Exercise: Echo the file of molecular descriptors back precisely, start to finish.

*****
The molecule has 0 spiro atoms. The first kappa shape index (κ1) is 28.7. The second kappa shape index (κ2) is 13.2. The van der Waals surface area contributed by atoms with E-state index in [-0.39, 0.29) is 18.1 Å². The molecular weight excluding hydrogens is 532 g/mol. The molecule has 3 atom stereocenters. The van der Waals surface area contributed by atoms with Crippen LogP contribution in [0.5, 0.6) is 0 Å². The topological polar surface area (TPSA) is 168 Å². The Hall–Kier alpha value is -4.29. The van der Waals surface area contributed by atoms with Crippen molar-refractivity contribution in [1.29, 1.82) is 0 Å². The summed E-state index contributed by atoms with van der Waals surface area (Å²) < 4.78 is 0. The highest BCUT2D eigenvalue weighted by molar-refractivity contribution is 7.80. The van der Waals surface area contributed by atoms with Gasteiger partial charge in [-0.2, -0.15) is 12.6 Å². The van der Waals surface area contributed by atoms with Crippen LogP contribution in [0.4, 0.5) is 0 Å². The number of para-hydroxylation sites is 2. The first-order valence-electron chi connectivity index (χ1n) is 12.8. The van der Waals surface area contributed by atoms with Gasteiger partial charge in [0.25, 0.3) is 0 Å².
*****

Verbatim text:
The molecule has 0 spiro atoms. The first kappa shape index (κ1) is 28.7. The second kappa shape index (κ2) is 13.2. The van der Waals surface area contributed by atoms with E-state index in [-0.39, 0.29) is 18.1 Å². The molecular weight excluding hydrogens is 532 g/mol. The molecule has 3 atom stereocenters. The van der Waals surface area contributed by atoms with Crippen LogP contribution in [0.5, 0.6) is 0 Å². The topological polar surface area (TPSA) is 168 Å². The Hall–Kier alpha value is -4.29. The van der Waals surface area contributed by atoms with Crippen molar-refractivity contribution in [1.29, 1.82) is 0 Å². The summed E-state index contributed by atoms with van der Waals surface area (Å²) < 4.78 is 0. The highest BCUT2D eigenvalue weighted by molar-refractivity contribution is 7.80. The van der Waals surface area contributed by atoms with Gasteiger partial charge in [-0.2, -0.15) is 12.6 Å². The van der Waals surface area contributed by atoms with Crippen LogP contribution in [0.4, 0.5) is 0 Å². The number of para-hydroxylation sites is 2. The first-order valence-electron chi connectivity index (χ1n) is 12.8. The van der Waals surface area contributed by atoms with Gasteiger partial charge in [0.25, 0.3) is 0 Å².